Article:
Amazon’s Satellite Internet Antenna Pulls 400Mbps During Testing
For years, satellite internet has been a last resort for people living in remote areas. SpaceX has made waves offering its new Starlink service to select regions with much higher speeds than traditional satellite connections — testers are reporting as much as 150Mbps down. Amazon thinks it can do better with its new antenna technology. The company says its prototype for satellite internet is managing 400 Mbps right now, but we don’t know when consumers will be able to put it to the test.
You’ve probably heard from people stuck with satellite internet from companies like HughesNet and Viasat. Most likely, they were not happy with the multi-second latency and anemic speeds, but it’s better than nothing. That’s actually what SpaceX called its Starlink beta this year: Better Than Nothing. Starlink is currently limited to the northern US and southern Canada, and it requires a hefty $500 setup fee. That includes the company’s satellite dish, which connects to the network over the Ka wireless band.
Amazon’s upcoming Project Kuiper service will be similar to Starlink, but the company claims its prototype Ka phased-array antenna will give it the edge. Amazon’s goal is to reduce the size and cost of the hardware — after all, every customer will need one to access the Kuiper network. However, that’s difficult with Ka-band equipment, which needs more physical separation between transmission (27-30GHz) and reception (17-20GHz) hardware due to the wide range frequencies.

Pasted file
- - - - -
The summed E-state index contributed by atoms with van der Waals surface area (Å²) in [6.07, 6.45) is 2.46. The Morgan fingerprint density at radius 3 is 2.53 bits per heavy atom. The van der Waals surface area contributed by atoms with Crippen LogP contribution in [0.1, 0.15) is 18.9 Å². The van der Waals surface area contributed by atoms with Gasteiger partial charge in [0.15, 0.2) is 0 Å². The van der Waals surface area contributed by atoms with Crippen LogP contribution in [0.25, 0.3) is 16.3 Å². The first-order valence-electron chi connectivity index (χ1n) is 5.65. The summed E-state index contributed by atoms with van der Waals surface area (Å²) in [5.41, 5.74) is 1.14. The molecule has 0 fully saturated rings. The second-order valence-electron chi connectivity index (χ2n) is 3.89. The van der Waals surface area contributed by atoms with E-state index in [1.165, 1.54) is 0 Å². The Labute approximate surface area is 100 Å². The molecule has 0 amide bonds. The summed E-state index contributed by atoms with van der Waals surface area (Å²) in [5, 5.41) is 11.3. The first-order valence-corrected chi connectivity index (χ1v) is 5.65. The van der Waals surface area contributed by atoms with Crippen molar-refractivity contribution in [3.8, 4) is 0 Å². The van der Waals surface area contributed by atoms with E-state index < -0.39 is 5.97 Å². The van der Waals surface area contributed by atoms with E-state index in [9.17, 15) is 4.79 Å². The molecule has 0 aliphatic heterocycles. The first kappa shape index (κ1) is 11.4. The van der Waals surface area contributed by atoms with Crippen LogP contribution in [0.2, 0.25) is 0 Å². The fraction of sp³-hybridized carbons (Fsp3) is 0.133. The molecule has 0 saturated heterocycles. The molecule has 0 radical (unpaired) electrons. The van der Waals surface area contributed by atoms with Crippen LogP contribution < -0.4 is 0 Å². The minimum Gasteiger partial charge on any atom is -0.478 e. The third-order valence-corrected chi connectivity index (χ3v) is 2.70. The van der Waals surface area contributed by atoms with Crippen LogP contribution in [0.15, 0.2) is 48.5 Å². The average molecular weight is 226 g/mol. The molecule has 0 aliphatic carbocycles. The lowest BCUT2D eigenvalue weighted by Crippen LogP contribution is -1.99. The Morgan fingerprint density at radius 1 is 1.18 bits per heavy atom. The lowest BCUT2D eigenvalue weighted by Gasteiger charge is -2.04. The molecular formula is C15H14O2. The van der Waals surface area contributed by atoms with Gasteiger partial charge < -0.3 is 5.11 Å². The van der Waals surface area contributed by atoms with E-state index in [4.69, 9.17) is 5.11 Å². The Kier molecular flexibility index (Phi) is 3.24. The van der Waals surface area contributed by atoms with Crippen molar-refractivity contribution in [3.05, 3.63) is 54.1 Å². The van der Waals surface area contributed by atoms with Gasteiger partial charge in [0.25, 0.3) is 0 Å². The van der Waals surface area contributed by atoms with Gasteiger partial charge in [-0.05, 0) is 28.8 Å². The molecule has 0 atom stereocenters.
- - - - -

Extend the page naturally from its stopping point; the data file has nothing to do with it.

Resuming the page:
Amazon’s new prototype antenna uses wireless elements overlaid on each other, something that has never been possible with Ka-band hardware before. The entire apparatus is just 12 inches in diameter, a third the size of legacy Ka dish designs. It makes up for the diminutive size by electronically steering Ka beams toward satellites passing overhead. That’s how Amazon is managing such high speeds in its tests. If it can keep real-life speeds anywhere close to the 400 Mbps seen in this test, Kuiper could be a viable alternative even for users in urban areas who have access to wired internet.
Moving beyond the prototype phase will be no easy feat. Last summer, Amazon got FCC approval to launch 3,236 low-Earth orbit satellites for Project Kuiper. SpaceX, meanwhile, is already closing in on 1,000 thanks to its easy access to Falcon 9 rockets. Amazon hasn’t announced a timeline for launching its satellite constellation, but its regulatory approval calls for the full network to be operational by 2029. Amazon would need just 578 satellites to begin offering service, it claims. Perhaps Jeff Bezos’ Blue Origin space firm can help with that.
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